I run my hands over Alan's face, his mouth dry and clenched like a fist. He is crying. I stop him and pull his head up to mine and kiss him, my teeth clashing with his. "I'm sorry," he mumbles. "I only wanted to..."

"It's all right," I say to him. "Everything will be all right." I hug him and say that I love him so that I can say it out loud to Melissa. He pulls away and returns to my lap. I close my eyes and Melissa is on the bed before me, her skin pale against the black sheets, her eyes dancing with secret light. I place myself in her arms as I come into Alan, my aching body hunched over and dehydrated from this final loss of fluid. Alan collapses onto my leg and I caress his ropy muscles as he masturbates, his ejaculation marked by the sharp stiffening of his limbs.

Alan's breathing slows and he whispers, "I love you, Billy," before falling into a fitful sleep. I hold him, amazed at the simplicity of holding another human being, listening to the breath ease in and out of his body. Alan sleeps for minutes, maybe hours. I envy his peace.

"They're all gone," I tell him. "Just you and me. Just us." He snorts as if he'd heard me, then sits up abruptly. "Are we dead?" His words reverberate along the metal walls and return distorted by echo. "Are we dead, yet?"

"Alan." I say his name with the comfort of prayer.

"I don't want to die." A violent coughing seizes him. He sits up and pulls away from me. His breath rattles. I know it will end soon.

I pull him back down into my lap. He is clammy and feverish, and his ragged breath is punctuated by rasping coughs. I hold him for hours as his breath falters, then stops. There is nothing left to do. A concrete block tumbles down the stairwell, sending pebbles skittering across the floor to mark Alan's death. Then silence. The darkness becomes my own.

In this infinite dark, I am reminded of the nighttime sky of my childhood. My father stood with me beneath the stars and taught me about the huge galaxies floating in space, clusters of light and dark with millions of light years between them. My universe of cells, a swirling cosmos, is winding down upon itself, collapsing into the raw materials it was created from. Dust to dust.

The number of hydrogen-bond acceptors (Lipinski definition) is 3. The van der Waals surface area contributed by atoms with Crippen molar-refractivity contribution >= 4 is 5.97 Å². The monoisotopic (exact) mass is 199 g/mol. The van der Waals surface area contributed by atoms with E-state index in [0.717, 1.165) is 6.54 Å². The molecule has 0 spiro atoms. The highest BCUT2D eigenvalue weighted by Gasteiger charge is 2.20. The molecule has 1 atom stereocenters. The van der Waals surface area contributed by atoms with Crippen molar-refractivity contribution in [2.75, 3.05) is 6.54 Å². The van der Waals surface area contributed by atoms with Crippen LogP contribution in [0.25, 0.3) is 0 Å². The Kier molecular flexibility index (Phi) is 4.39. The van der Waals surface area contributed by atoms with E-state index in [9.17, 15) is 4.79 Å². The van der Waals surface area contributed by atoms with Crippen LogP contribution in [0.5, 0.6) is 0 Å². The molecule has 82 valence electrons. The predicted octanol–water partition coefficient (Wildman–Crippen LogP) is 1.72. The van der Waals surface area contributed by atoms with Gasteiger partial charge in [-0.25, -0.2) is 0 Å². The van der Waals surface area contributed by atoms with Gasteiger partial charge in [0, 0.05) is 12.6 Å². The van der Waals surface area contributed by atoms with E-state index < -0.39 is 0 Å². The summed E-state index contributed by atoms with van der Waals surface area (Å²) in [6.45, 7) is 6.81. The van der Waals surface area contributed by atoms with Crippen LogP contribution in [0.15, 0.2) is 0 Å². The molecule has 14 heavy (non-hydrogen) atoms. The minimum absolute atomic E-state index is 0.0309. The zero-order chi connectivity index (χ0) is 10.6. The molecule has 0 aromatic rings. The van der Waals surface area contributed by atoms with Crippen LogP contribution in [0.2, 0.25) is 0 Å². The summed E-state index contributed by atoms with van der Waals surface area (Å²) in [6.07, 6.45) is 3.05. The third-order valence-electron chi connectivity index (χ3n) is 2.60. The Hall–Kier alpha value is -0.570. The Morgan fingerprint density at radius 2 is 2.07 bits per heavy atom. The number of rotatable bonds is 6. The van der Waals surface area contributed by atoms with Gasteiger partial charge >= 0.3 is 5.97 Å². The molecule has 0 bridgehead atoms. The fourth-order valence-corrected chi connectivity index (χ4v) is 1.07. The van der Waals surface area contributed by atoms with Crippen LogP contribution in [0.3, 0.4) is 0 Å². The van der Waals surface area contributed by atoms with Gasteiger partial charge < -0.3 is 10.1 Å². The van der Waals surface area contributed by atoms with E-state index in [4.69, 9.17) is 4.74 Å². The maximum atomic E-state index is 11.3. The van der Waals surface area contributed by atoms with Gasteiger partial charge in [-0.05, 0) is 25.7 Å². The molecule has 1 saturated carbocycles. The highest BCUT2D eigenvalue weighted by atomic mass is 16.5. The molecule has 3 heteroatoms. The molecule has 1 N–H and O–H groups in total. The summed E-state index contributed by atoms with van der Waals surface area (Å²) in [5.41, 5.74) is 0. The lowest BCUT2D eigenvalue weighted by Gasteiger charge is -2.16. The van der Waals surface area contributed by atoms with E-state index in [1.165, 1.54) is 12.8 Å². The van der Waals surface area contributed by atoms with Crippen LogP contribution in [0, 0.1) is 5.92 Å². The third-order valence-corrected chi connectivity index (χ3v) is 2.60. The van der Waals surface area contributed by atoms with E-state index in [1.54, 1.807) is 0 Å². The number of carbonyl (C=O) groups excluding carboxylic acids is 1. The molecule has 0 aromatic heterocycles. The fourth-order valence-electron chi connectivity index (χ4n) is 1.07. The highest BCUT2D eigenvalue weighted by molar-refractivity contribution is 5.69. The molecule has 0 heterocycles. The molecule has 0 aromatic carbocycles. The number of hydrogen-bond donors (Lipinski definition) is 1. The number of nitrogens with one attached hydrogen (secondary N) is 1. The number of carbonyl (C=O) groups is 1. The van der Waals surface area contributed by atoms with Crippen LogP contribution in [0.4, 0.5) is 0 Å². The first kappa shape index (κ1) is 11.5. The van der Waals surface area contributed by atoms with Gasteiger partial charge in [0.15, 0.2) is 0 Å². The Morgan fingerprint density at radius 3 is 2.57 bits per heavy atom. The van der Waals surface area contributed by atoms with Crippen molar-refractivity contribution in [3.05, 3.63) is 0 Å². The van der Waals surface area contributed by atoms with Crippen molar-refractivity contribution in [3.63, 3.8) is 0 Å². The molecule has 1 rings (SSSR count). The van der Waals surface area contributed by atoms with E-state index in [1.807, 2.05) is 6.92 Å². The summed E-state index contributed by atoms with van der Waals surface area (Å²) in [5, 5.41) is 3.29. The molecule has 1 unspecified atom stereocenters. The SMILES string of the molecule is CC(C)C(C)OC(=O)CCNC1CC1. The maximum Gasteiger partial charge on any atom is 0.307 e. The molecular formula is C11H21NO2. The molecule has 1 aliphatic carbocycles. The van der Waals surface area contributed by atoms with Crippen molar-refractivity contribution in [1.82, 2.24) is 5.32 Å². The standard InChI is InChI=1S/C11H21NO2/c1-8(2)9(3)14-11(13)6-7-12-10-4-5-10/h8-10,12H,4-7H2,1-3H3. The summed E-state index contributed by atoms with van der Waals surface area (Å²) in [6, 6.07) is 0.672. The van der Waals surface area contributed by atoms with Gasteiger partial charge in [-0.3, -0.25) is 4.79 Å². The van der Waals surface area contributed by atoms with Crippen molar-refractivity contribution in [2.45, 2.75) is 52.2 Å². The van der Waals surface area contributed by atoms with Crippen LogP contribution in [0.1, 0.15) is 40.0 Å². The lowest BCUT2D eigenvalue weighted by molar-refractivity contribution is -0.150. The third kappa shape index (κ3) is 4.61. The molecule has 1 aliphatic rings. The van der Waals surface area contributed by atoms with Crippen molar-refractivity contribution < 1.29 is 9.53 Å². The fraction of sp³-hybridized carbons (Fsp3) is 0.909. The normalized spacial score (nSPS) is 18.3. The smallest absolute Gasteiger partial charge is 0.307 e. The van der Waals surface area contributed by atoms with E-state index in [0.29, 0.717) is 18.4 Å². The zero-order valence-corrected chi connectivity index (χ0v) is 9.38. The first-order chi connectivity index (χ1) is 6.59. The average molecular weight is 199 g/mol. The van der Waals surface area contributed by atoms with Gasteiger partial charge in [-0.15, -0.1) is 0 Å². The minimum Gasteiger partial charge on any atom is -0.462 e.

I nod in peace as Melissa's smiling face carries me forward. She is wearing a blue and white gingham dress with full skirts like a country girl, made up for a costume party. Her auburn hair is pulled into pigtails and exaggerated freckles dot her face. "What are you looking at?" She flirts, elated by the power she has over me. "You dirty old man," she laughs. "We'll be late." She smiles as I take her hand and lead her upstairs.

"Then we'll be late," I tell her. I sweep her up into my arms and carry her to the bed. I tear off her panties and stand over her possessively, staring at the beauty of her white thighs and the swirl of hair that joins them. I kneel to caress her legs, inching up her thigh to the universe within her. She senses a change in mood and begins to sit up, but I press her down with the warm flat of my hand. "Please stay, just like this, so I can always remember you like this. So beautiful," I tell her stroking her skin. "Melissa, I love you."

All is white, all is light.






ABOUT THE AUTHOR


Sean's fiction focuses on the bizarre nature of everyday life in an attempt to make sense of the world. His short fiction has been published in Of the Flesh, Best Gay Erotica 2002 and Best Gay Erotica 2001, and has appeared online in Suspect Thoughts. He has the pleasure of editing Outsider Ink and Velvet Mafia: Dangerous Queer Fiction. Sean lives in New York with his partner, photographer Jack Slomovits, and their two dogs, Sasha and Nik Nak. Together they form Blowsquish.com, an internet design company. Sean is currently working on a novel and building a collection of short fiction. If you are interested in his work, please visit his website.








home | buzzwords
fiction and poetry | literature | arts | politica | music | nonfiction
| offers | contact | guidelines | advertise | webmasters
Copyright © 2005, 3 AM Magazine. All Rights Reserved.